It is important that the tabs 25 be so positioned with respect to the plane of the face 22 as to assure that there be a sufficient thickness of concrete between the reinforcing bar 30 and the adjacent surface of the concrete panel, e.g. not less than substantially 0.75 inch. Accordingly, the tab 25 should be located with its inner surface 0.75 inch from the plane of face 22, both tabs 25-26 should be 1/2 inch wide, and with the recess 27 should have a width of 7/16 inch for reinforcing bar 30 which is 0.444 inch in diameter.
As shown in FIGS. 5 and 8, each of the plug elements or halves 12 and 14 is a thin-walled (e.g 7/64 inch in thickness) structure having a hollow interior. Each rear wall 18 includes a semi-cylindrical notch 40 at the mid-point of its open curved edge, and when the two plug elements are joined together as shown in FIGS. 3 and 4, the notches form a cylindrical opening sized to receive therethrough the shank 42 of a lifting anchor 44 which also has a flared head 45 and an enlarged foot 46.
Each plug element is constructed internally to provide portions which enclose and retain the anchor head 45 while also bracing the thin exterior walls of the element. More specifically, a pair of parallel webs 50 and 51 extend inwardly from the rear wall 18 and front wall 16 of each plug element to positions straddling the notch 40. These webs 50 and 51 are spaced to receive the anchor shank 42 therebetween, and each includes a thickened outer portion 52-53 respectively for strengthened resistance to the bending moments applied by the anchor 44 when in use. In addition, the webs 50 and 51 are provided with notches 54 and 55 in their exposed edges which are sized to receive and retain the anchor head 45, as shown in dotted lines in FIG. 5.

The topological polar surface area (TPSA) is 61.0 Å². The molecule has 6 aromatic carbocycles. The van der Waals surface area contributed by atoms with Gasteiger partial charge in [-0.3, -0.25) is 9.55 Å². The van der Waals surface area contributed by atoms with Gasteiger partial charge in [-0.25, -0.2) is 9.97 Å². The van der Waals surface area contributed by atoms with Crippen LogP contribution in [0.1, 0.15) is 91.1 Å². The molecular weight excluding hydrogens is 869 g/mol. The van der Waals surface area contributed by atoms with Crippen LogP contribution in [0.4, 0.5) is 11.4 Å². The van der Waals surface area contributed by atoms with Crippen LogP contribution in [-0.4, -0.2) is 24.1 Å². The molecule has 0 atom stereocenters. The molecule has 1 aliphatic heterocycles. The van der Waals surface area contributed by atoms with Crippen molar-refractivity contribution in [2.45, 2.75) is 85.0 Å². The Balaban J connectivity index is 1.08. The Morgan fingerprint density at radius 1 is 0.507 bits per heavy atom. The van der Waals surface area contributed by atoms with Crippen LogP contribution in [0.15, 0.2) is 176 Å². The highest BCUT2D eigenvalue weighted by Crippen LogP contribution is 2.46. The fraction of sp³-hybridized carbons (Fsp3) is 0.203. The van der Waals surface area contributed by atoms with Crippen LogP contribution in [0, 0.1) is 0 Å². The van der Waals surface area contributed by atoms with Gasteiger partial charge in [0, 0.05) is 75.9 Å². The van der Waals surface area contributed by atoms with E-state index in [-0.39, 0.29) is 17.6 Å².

The front wall 15 of each of the plug elements 12 and 14 includes a semi-cylindrical notch 60 which is concentric with but smaller than the notch 40. These notches combine in the assembled form of the plug to define an opening in the face 22 of the plug, as shown in FIG. 1, which is sized to receive a tool, such as the tip of a screwdriver or the claw of a hammer, for prying the plug elements out of the cast panel after the formwork has been removed.